One hears often enough that it must be great to work in a bookstore, and I say, well yeah, sure, it's a living and it covers my expenses and pleasures, but it isn't always peaches and gravy. Here is an experience that nearly persuaded me to try another line of work.
It was the George Herbert Walker recession of the nineties and I was working at Crown Books in La Jolla , California, a slave wage job in a mediocre , short-changing, cheapskate corporation situated in a much-monied community of neurotic retirees living off the wealth of dead parents who, for all their money and skin color, were town full of high maintenance leeches who delighted in demanding anal-inspection attention for all the mere sums they actually spent. Crown Books, in turn, was the worst managed companies I'd ever worked for, seemingly operating on a fear-based business plan; cheap books for customers, sure, but the downside of that outweighed the pittance one saved at the register. No store credits, no special orders, no Books In Print, no selection, refunds mailed to you in the form of a check from Landover, MA. within three to four weeks. The customer service manual for Crown, some of us joked, was one page and only had one word, that term being NO.
I suppose I ought to mention that deliveries came through the front door, usually thirty boxes of remainders, and that they had to be received in the center of the sales floor; ahhh, nothing like trying to cross-count book stacks against a packing slip while retired corporate executives badgered you about the good old days that were never in fact extant, or while the thieving likes of slacking teens recycled moribund cliches while they helped themselves and their backpacks to Penthouse Magazines, in plain view of passing parents and their brat kids.
It wasn't a pretty picture; Crown was the 7-11 of bookstores--you bought what they had or you could go fuck yourself for all any of us oppressed clerks could care. The worst of it all, though, was the store manager, Jennifer, a probable speed freak, skinny, wiry, anti-social, snarky like old drone deprived of her game shows, always beginning projects and not finishing: she overslept one morning and I arrived on time, finding the front door still locked up and stacks of boxes containing books, dumped by the warehouse driver. I called the district manager for Crown, a mirthless drudge named Miriam, and promptly got myself chewed out. I stopped her rant--I called her at home, after all--and told that none of this was my fault and just how do you suppose we get the store opened and the inventory inside, off the sidewalk? Ms.M seemed annoyed that I was more interested in getting the store's inventory secured than in subjecting myself to her mewling list of droning complaints about how about a bunch of selfish, rotten assholes the La Jolla was. Miriam, shall we say, was neither the sharpest tine on the fork. She was, in fact, a dim bulb, clueless to any event thing outside her sphere of short-sighted references. I'd call her obtuse, but I wouldn't want to offend the genuinely obtuse among us.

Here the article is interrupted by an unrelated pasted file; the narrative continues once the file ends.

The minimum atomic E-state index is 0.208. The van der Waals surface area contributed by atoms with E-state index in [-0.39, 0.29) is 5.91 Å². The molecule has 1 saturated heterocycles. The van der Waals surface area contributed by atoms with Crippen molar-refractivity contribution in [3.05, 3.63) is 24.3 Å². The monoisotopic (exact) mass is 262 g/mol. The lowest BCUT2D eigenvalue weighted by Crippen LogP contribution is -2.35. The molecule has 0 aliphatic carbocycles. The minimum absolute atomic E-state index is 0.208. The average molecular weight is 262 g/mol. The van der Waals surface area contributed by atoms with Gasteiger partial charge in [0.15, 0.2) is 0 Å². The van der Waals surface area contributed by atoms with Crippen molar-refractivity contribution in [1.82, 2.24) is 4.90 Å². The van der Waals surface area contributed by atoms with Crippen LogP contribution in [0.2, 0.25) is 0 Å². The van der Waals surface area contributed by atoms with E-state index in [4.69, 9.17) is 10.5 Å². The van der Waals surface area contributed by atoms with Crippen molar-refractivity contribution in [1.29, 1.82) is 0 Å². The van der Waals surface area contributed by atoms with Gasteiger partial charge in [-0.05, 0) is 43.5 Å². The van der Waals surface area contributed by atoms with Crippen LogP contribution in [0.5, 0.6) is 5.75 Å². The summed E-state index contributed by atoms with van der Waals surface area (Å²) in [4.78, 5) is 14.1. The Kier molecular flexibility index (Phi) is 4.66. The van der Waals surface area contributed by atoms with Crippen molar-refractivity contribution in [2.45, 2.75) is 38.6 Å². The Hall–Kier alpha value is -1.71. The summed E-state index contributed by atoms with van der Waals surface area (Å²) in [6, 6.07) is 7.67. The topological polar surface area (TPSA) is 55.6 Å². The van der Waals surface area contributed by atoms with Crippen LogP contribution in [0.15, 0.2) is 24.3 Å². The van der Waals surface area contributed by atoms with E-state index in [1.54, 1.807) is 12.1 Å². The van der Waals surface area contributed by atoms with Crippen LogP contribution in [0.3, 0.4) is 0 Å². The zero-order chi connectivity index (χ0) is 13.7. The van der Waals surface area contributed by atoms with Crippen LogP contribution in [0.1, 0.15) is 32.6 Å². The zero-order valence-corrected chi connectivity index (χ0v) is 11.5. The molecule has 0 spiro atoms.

She gave me Jennifer's phone number, and I called, and a scratchy voice grunted and gasped and swore like a mother fucker until saying, three throat clearings later, that she'd be at the store in twenty minutes.
Jennifer showed up an hour later, not smiling, looking more burned out than a junkie's spoon. We said not three words during the shift when the phone rang. It was Miriam for Jennifer. All I could make out from the aisle where I was receiving books was Jennifer giving faint protest and then inevitable submission to her boss's blowtorching. No mam, yes ma-me, but I was only...yes man, yes I do...yes I will...yes mam, yes mam, yes, I do apprec---no mam, no...
At closing Jennifer took me aside and handed me a yellow sheet, telling to sign it. It was a written warning, something she'd gotten in the habit of issuing me; this , coming from the manager of a store that had burned through five store managers in six months. I gave it back to her.
"Take my name off the schedule" I said, "I don't work here anymore...."